I recently received a call from a friend who runs a school for Russian Jewish boys. He told me that he was in the throes of a painful dilemma about accepting a young Russian student into the ninth grade. The boy’s Jewish father came in to plead with him to allow his son to enter the school. The boy, as well, staged a virtual sit-in at the school, refusing to leave unless he was admitted. Pleading with the Principal, the father explained that when he married the boy’s non-Jewish mother, he knew nothing about Judaism, and now was determined that his son not be ignorant as well. He wanted to give his child a choice. Trying to dissuade the father, my friend drew a grim portrait of what would happen if his son became religious, started to observe the Sabbath and keep kosher, and depicted the turmoil it would create at home and wreak on the family. Without hesitating, the Russian father stated that he was prepared to take the risk, as long as his son had a chance to be the kind of Jew that he never had the opportunity to be.

After consulting with different rabbinic authorities, the young man was conditionally accepted into the school, and appears to be, at least at this point, one of the most committed, diligent, and knowledgeable students.

Within this context, the aforementioned verse, found in Deuteronomy 29:28 takes on new meaning: The hidden things belong to the L-rd our G-d, but the revealed things are for us and our children forever, to carry out the words of this Torah.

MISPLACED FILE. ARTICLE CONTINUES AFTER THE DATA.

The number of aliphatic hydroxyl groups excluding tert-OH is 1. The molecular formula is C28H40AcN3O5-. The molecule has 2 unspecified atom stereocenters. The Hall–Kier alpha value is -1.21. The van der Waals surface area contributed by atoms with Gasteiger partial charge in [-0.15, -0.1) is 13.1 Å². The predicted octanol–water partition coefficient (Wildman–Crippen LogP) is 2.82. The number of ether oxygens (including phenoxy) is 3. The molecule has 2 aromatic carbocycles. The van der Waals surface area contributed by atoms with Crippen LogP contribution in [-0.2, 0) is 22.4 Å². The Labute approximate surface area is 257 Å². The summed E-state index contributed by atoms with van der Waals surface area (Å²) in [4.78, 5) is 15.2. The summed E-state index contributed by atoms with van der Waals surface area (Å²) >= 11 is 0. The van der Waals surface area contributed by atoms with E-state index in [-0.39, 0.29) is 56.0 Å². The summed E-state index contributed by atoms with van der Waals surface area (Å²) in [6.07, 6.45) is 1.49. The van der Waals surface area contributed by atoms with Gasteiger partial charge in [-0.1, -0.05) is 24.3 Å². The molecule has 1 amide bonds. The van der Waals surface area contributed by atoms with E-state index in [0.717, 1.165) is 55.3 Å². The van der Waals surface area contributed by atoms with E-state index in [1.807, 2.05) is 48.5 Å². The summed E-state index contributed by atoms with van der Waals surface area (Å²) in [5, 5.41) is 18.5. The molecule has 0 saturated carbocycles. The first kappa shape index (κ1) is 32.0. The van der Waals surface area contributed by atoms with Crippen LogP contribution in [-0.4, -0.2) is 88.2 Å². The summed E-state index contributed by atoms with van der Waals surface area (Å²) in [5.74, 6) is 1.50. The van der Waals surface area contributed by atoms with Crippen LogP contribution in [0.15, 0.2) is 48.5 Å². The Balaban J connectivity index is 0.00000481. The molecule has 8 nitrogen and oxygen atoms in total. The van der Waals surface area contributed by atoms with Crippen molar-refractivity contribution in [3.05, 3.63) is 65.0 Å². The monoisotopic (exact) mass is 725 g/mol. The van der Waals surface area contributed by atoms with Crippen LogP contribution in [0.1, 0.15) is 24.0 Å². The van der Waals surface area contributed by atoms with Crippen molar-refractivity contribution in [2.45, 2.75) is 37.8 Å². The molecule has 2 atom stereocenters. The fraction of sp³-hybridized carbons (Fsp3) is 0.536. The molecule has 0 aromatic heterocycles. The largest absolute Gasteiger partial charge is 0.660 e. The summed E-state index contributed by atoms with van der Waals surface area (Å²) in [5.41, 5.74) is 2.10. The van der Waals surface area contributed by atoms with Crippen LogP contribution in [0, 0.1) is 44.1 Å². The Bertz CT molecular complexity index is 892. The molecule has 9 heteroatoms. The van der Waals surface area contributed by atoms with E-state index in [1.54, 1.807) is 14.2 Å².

We pray that our “hidden” and assimilated brothers and sisters will soon be “revealed,” and reunited with the rest of the Jewish people, restored to their status as full and beloved members the Jewish nation.

May you be blessed.

Please note: Rosh Hashana 5783  is observed this year on Sunday evening, September 25th, and all day Monday and Tuesday, September 26 and 27, 2022.

Rosh Hashana is followed immediately by The Fast of Gedaliah, that will be will be observed on Wednesday, September 28, 2022, from dawn until nightfall.

The Shabbat between Rosh Hashana and Yom Kippur, Friday night and Saturday, September 30th and October 1st, is known as Shabbat Shuva, the Shabbat of repentance.

Wishing you a שָׁנָה טוֹבָה  –Shana Tovah, a very happy and healthy New Year.